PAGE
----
With a sound so distinct, this had to be the real deal. Coming over the west hills of Afton, a small, black speck continued to grow as it descended from the late afternoon sky. Powerful winds bounced around the ground space, and the deafening roar of spinning rotors split the air as the Blackhawk Helicopter touched down.
On Tuesday, July 11, 2023, Mr. Raymond Preston, Ms. Jane Hall, Mr. Deloyd “Doc” Anderson, Ms. Joy Armstrong, Mr. Larry Call, Ms. Connie McGurk, Ms. Charlene Hyde, Ms. Betty Child, and Mr. Duane Sypherd, all residents at the Star Valley Health Care Center, witnessed the exhilarating landing, and found themselves enjoying a once-in-a-lifetime opportunity to get up close and personal with the aircraft and its crew.
Pilot in Command Zack Walker, along with his crew members, Pilot Weston Kania, and Crew Chief/Medic Jess Adamson, of the Idaho Guard 1-168 Medevac Unit, were conducting various training exercises and meeting annual flight time requirements, when they made a brief stop in Zack’s home town.
Zack and his family live in Star Valley. His wife, Kately Walker, an Infusion RN at Star Valley Health, and his mother, Mary Walker, who serves as a social worker at the Care Center with SVH, knew he was bringing his bird and his crew to Afton. Mary thought it would be a great outing for the Care Center residents, and she wasn’t wrong. They LOVED it!
“It was very spur of the moment,” smiled Mary, with a twinkle in her eye. “The residents loved this experience and talked about it for days afterward. They continue to talk about it today.” (Six weeks later). “We printed off some pictures for them and most of them have them hanging in their rooms. Raymond said the only disappointment was that ‘They didn’t take me up for a flight.’”
The crew took the time to talk to the residents, answer their questions, and take pictures with them. They also visited with their family members before duty called them back to the sky.
Jane Hall, who was born in Bowling Green, Kentucky in the late 1930’s, fell in love with the whole experience. She was very pleased to have her daughter and granddaughter visiting her that day. With a wide grin, she said, “It was beautiful! Especially when it was taking off! And I thought ‘America! Yeah!’ I just love America. You couldn’t find a better place.” As a young child, Jane suffered from polio, but her older brothers exercised her preschool legs for her, which gave her the ability to walk without a device most of her life. Jane’s patriotism and appreciation for servicemen and women runs deep. Her father, who served in the Army, took her to many states before she settled in Wyoming.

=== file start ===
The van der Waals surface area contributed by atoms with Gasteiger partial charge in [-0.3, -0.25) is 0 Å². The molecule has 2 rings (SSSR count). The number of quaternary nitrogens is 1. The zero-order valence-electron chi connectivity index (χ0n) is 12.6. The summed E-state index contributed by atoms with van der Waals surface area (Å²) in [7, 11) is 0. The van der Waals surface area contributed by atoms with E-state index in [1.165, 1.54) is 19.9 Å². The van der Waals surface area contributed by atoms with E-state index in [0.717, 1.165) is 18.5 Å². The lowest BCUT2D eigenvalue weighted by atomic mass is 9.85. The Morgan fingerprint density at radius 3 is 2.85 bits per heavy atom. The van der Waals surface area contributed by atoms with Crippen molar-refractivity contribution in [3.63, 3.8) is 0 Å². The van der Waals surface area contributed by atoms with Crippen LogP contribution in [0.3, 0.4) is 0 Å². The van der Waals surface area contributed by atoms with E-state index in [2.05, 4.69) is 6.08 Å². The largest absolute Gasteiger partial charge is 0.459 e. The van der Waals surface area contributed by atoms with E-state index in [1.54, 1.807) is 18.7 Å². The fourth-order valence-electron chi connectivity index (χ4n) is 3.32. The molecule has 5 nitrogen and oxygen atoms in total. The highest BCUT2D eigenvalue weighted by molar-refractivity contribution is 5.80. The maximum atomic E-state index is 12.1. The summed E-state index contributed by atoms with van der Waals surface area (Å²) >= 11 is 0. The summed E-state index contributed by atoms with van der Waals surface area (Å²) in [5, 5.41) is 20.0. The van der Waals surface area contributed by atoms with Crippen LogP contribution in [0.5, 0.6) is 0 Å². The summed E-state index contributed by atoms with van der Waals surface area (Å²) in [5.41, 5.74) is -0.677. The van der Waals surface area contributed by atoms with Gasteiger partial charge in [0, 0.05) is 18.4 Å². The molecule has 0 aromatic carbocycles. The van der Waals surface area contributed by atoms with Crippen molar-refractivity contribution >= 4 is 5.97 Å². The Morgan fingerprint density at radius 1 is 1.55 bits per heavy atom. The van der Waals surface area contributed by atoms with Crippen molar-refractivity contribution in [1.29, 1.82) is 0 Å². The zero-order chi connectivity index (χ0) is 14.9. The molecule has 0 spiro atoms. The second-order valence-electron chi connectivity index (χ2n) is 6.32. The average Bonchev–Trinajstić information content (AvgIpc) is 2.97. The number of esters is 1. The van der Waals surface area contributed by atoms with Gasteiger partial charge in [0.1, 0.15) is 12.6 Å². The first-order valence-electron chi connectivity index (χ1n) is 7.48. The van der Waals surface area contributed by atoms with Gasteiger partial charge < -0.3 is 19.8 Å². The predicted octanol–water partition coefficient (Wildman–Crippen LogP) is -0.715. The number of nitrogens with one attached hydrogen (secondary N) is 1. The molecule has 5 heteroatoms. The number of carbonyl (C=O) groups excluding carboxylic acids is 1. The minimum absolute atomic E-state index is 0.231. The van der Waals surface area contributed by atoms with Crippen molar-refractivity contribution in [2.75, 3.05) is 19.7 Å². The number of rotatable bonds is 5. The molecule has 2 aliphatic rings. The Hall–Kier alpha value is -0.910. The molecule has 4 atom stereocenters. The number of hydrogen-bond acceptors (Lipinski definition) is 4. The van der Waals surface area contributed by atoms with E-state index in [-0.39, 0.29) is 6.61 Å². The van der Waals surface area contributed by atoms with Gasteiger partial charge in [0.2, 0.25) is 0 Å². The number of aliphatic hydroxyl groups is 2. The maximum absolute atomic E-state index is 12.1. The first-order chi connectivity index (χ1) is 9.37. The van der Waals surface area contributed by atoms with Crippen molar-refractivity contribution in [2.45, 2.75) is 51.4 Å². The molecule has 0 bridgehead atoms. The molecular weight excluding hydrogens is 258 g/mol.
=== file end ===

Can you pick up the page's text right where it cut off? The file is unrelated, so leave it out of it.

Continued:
In a very tender, eloquent voice, Betty Child shared her impressions of that day. “I was so impressed. I went up and talked to the pilot and I told him how much I appreciated him, and he told me that he had been in Iraq for a year, and I just marveled at their love for people, because he would go die for me, and that’s an awesome thought to know that there is someone who loves their country like I do. I grew up with a father” (Doyle Child) “who was very patriotic, and I am so glad I caught that [patriotism]. As they flew away, and I just sat there and watched it fade away and listened to it getting further away and further away, and the sound doing the same, and I just wished they could do it again. I wanted them to come back. It was one of the neatest feelings I have had for a long time. I was grateful, really grateful, that I was able to talk to them. They have children, and he was holding his baby as he was there in his uniform, doing a job for his country. I love my country and I love this little spot on the earth.”